agricultural app of fractal robots, was FDA recalls Starlink

From: Barbara Lamar (
Date: Sat Nov 04 2000 - 20:19:27 MST

The following is an excerpt from the URL listed. It's speculative at the
present time, but IMO this is a far better technology to aim for than
building toxins into our food.


Smaller fractal robots can be used to control pests especially those that
hide in fractal space (the tiny nooks and crannies found in small areas).
The pest control can be 100% effective. This however is a dangerous
option. Wherever pest control has been introduced, all efforts to
eradicate some pest or another produce newer and super varieties of pests
because the only ones that survive are by natural selection more fit and
more able to overcome their adversaries in nature. Even if a pest was
eradicated, a totally new and unexpected one will take its place.
Whatever the method of pest control, be it chemical or be it traps, the
result is always the same. The problem with farming as practiced today is
that it has to produce large monocultures of one crop which then favours
breeding of huge monocultures that feed on these vast food reserves. It
is not possible to eradicate such large monocultures of pests because
they have amplified genetic variety that can withstand increasingly
severe pest control systems.

Instead of eradicating pests, we can talk about managing pests. Very
small pests that infest a leafy plant is difficult at best of times to
recognise and eradicate because of their size. They are small and hide in
every nook and cranny which in surface area alone is vastly inflated than
what we might measure with a big ruler at our scale. The the pest scale,
it is a vast space and good for hiding - i.e. they hide in fractal
space. To hunt down such pests, a fractal robot is needed to search out
pests in this fractal space - i.e. we need a robot that can reach into
smaller nooks and crannies where these pests might be hiding. Fractal
robots around 100 microns in size is adequate for many pests to be

Once we have a small army of tiny predatory robots, it can be sent into a
field to manage the number of pests in the field. We don't want to wipe
out everything. We need to set a minimum count for the number of pests we
would like in an area. Anything over that is culled. Larger fractal
robots can be used to manage larger pests such as rodents by sniffing out
their burrows and controlling their numbers (once again - we do not need
100% culling).

Another potential way to manage pests is to get rid of monoculture
farming techniques and replace it with multi-culture farming techniques.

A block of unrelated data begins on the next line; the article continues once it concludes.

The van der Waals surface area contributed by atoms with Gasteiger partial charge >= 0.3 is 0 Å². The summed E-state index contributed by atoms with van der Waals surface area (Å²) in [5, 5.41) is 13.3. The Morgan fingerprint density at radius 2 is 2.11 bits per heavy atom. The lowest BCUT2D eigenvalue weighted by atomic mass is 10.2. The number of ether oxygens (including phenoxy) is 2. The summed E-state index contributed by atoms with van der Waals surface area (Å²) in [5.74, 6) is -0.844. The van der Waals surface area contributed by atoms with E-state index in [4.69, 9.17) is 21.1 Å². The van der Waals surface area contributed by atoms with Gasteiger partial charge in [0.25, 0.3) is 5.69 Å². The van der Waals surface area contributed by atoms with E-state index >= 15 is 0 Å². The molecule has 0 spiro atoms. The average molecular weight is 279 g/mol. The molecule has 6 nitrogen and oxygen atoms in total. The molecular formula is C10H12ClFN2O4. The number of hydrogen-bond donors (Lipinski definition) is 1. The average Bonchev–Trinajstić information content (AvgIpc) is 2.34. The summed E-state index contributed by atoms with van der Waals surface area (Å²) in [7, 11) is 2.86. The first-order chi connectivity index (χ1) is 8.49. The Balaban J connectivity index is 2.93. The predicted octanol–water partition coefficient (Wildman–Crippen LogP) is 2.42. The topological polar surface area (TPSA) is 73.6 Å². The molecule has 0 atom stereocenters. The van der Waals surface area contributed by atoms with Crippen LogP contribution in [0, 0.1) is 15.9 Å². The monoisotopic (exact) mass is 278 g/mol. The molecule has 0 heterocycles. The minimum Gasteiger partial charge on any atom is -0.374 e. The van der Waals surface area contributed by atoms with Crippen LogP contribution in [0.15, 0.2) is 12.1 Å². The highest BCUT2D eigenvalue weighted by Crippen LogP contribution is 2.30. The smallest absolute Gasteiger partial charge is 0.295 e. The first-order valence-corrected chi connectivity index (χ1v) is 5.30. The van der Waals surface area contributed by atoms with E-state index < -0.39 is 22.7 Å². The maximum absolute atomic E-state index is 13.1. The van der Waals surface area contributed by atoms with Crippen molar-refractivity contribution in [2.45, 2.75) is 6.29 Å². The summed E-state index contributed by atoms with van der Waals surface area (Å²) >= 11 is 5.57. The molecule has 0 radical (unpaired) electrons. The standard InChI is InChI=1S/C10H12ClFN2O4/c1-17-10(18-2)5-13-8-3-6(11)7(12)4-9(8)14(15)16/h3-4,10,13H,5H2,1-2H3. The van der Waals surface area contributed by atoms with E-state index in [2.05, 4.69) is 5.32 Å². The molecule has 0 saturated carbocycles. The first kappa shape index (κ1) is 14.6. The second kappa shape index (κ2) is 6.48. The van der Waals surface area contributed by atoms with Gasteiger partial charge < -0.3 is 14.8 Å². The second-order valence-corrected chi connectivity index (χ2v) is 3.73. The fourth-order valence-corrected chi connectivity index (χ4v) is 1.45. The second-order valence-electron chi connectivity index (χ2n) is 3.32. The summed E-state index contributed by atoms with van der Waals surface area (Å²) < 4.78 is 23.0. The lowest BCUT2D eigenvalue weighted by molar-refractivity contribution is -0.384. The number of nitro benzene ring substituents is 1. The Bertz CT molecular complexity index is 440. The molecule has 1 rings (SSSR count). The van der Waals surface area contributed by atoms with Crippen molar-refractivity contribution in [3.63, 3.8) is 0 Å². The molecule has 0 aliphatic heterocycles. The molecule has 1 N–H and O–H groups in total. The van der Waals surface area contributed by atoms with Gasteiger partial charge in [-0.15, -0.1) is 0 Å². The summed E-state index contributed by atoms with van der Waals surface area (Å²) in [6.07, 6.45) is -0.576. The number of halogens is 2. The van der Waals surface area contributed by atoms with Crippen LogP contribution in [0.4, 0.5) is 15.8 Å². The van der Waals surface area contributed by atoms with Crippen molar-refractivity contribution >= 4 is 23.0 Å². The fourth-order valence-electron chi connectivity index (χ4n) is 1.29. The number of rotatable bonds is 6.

A field might contain soil that suits different plants and we could put
all those plants there if we knew where we put each plant and we had a
machine to harvest each fruit. The likelihood of monocultures of pests
developing are reduced because it is more than probable that predators
that live on one kind of plant is also likely to feed on other insects
that live in other plants thereby indirectly controlling the population
of both since if there is no food, the predator does not proliferate. To
economically farm such a jumbled up field, it is necessary to have a
machine that can harvest all the different kinds of produce in one go
without the farmer having to buy separate tools for each produce - and
also without having to send out men and machines to hunt down the right

On Sat, 04 Nov 2000 13:32:41 -0800 Samantha Atkins
<> writes:
> Barbara Lamar wrote:
> >
> > >
> > > Mike, I am certainly no fan of the FDA, but I think I have to
> side
> > > with them
> > > on this one. The food in question is engineered to produce its
> own
> > > pesticide. This new corn is not chemically equivalent to
> natural
> > > corn, but
> > > is chemically equivalent to natural corn plus pesticide.
> >
> > Given that toxins tend to concentrate in urine, milk, and fat I
> wouldn't
> > want to drink milk or eat meat from animals that had been fed this
> corn,
> > nor would I want to use manure from these animals on my garden.
> This is a bit strange considering that you are already consume
> animal
> based products from animals fed foods quite saturated with
> pesticides.
> The point of modifying a plant genetically to produce its own
> pesticide
> is that it produces just enough (and if possible of a happier
> chemical)
> for its needs. This results in much lower concentration of
> pesticides
> than non-genetic means like spraying crops. The latter is a shotgun
> approach and likely to result in much higher health risks and
> accidental
> contamination of nearby lifeforms.
> >
> > I've had the experience of using manure from horses who'd been fed
> hay
> > cut from pastures sprayed with 2,4-D. The herbicide residue in the
> manure
> > killed all my broad leaf plants. Even the county ag extension
> agent here,
> > who was educated at a university which advocated the liberal use
> of
> > pesticides in agriculture now questions whether it is, afterall, a
> good
> > thing.
> >
> Exactly. Old style pesticide use is much more dangerous. However,
> some
> kind of pesticides must be used to have effective crop yields. So
> you
> do what is most controllable.
> > I doubt that it's any worse to eat Starlink corn itself than it
> would be
> > to eat animals who'd been fed on it.
> Actually it should be much better to eat animals fed this corn and
> the
> corn itself than corn that had been massively sprayed the
> old-fashioned
> way. The pesticide is in the plant but not necessarily as
> concentrated
> in the actual corn. But I would need to see studies on that idea.
> - samantha

This archive was generated by hypermail 2b30 : Mon May 28 2001 - 09:50:19 MDT